3. 2Once again, the assumption of diminishing marginal expected benefit is not crucial to the argument. It does, however, aid its exposition.
4. 3See G.S. Becker, "Crime and Punishment: An Economic Approach," Journal of Political Economy, 76, 169, 1968. Of course not all crime would be deterred if there exists imperfect information and/or risk-nonneutrality.
5. For a more thorough discussion of this point, see R. A. Posner, Economic Analysis of Law (3rd edition), 205-210, Little, Brown and Co., Toronto, 1986.
6. 5For example, it would be possible to deter most trespassing by making it a capital crime, but doing so would remove much of the disincentive (i.e. expected cost) of murdering the witnesses and apprehenders. A related problem is that having the punishment for lesser crimes set "too high" in the minds of jurors may result in a reduced probability of conviction. See S. Mermin, Law and the Legal System -- An Introduction, 14-20, Little, Brown and Co., Toronto, 1973.
7. 6Of course potential criminals vary in their ability to withstand pain, and so the potential deterrent effect of cruel and unusual punishment is likely to favour the strong-willed as opposed to those who are less able to withstand pain. But this possible variation of the deterrent effect is analytically no different from the varying abilities of potential criminals to bear financial penalties nor from the different opportunity costs of time experienced by those who face incarceration. In every instance, the type of punishment is felt more by some and less by others, leading to a non-uniform deterrence effect. In some instances, the inflicting of pain and humiliation on a criminal might have two benefits to society: deterrence and cost-saving. As a referee has pointed out to us, it is quite likely often cheaper to administer lashings than to incarcerate a convicted criminal.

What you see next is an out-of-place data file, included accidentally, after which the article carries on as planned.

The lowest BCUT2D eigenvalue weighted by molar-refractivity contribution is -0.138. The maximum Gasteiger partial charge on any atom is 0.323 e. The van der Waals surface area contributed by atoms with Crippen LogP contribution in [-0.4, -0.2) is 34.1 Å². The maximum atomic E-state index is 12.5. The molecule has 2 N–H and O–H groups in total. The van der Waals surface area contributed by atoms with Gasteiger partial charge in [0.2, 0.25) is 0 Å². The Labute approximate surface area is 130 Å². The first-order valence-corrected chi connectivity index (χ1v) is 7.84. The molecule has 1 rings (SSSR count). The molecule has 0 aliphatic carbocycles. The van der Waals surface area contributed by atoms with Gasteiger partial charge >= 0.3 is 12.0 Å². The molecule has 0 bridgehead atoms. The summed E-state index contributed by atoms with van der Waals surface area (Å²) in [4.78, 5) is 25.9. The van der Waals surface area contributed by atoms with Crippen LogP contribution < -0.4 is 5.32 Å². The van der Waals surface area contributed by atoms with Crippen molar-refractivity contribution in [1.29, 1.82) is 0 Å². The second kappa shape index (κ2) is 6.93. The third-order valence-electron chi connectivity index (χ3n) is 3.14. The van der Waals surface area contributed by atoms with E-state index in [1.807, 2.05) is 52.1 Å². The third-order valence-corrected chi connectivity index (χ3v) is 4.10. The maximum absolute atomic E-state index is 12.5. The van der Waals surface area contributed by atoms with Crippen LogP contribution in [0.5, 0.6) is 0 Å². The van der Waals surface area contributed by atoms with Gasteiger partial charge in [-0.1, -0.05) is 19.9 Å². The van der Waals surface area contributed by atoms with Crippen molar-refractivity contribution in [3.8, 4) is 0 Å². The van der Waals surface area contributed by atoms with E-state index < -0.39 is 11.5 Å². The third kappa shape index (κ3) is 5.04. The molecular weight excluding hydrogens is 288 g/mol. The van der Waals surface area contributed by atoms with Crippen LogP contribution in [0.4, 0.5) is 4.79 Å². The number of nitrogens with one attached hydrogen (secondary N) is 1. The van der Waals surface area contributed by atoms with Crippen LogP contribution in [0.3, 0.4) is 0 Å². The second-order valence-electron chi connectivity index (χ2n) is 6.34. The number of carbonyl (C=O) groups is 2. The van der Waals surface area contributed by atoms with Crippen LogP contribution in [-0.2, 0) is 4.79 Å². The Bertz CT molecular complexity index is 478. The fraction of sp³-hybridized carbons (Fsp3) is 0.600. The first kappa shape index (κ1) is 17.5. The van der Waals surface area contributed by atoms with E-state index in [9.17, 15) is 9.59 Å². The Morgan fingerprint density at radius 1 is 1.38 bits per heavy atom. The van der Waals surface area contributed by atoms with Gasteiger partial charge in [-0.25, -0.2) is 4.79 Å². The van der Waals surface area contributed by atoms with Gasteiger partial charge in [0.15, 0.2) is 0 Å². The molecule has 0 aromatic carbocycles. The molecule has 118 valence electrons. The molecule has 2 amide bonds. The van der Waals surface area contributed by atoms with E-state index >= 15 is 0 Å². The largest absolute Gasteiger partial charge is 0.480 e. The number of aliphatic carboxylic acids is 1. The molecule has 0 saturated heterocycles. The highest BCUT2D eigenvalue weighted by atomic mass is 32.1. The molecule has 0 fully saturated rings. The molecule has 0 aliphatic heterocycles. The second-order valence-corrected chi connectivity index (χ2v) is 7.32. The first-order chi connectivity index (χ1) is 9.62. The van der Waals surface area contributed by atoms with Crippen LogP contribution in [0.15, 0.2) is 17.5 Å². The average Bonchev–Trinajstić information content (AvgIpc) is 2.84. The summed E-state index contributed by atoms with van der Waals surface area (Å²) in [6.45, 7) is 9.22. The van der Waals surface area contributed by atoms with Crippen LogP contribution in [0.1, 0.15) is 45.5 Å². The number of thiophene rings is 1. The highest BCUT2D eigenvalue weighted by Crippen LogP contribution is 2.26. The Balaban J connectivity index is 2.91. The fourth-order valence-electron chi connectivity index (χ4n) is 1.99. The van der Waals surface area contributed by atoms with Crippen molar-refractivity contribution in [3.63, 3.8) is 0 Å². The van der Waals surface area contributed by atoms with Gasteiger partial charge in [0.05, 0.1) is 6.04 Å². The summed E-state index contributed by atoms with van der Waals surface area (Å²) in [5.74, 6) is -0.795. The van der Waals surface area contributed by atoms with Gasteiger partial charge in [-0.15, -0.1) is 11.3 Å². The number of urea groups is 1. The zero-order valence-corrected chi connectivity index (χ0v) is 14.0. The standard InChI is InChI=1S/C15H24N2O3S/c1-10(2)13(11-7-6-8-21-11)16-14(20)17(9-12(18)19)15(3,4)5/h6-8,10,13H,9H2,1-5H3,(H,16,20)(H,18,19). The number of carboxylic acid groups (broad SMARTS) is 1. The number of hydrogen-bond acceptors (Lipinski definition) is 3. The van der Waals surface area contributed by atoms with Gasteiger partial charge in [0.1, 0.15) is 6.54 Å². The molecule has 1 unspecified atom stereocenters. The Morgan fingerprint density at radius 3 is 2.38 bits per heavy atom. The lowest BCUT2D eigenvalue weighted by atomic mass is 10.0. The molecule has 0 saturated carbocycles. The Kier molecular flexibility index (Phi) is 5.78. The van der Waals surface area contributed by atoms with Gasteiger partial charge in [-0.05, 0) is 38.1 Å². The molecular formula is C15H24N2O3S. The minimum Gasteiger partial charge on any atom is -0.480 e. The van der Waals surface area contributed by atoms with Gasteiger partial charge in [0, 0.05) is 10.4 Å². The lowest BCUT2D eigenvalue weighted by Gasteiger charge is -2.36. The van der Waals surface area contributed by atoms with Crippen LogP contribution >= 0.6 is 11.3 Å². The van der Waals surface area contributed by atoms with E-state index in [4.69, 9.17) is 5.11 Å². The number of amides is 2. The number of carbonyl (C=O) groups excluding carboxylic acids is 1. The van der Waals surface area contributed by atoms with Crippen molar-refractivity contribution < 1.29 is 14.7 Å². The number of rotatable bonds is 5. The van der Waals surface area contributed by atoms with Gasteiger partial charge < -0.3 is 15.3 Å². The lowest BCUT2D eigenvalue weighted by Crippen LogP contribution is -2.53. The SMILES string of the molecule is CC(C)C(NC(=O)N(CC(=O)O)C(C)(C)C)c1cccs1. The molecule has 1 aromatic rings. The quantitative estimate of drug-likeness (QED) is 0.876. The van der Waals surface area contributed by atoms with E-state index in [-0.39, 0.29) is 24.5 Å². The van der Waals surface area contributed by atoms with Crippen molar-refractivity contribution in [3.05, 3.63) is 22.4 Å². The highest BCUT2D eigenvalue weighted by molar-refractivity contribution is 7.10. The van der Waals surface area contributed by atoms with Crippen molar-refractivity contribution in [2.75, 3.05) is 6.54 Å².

8. Posner, op. cit., 211, notes that the type and painfulness of executions often varied with the detectability and/or the seriousness of crimes. He fails to take the extra step of noting that execution ends the pain, and that stronger deterrents could easily be contrived if criminals were forced to suffer the pain but were not allowed to die. Of course in some cultures and religions it is believed that the type of death suffered will affect the amount and duration of post-death suffering, and in this way the manner of execution aided the amelioration of the marginal deterrence problem.
9. 8A similar geometric device is shown in R. Cooter and T. Ulen, Law and Economics, 520-22, Scott, Foresman and Company, Glenview IL, 1988.
10. 9The assumption also seems to be required if the model is to bear some resemblance to reality and if the curve C is increasing at a decreasing rate. Otherwise we would observe large numbers of people committing large numbers of very serious crimes.
11. For instance, the statutory requirement in the state of Michigan that convicted drug dealers receive life imprisonment with no parole drastically reduces the disincentive to drug dealers of murdering (or threatening to murder) witnesses and arresting officers. Similar problems are faced with the murder of prison guards by those who have already been imprisoned for life or who are on death row (in jurisdictions permitting capital punishment). So while Figure 2 appears to be a somewhat implausible artifact, it does indeed represent some important situations about which much debate has occurred.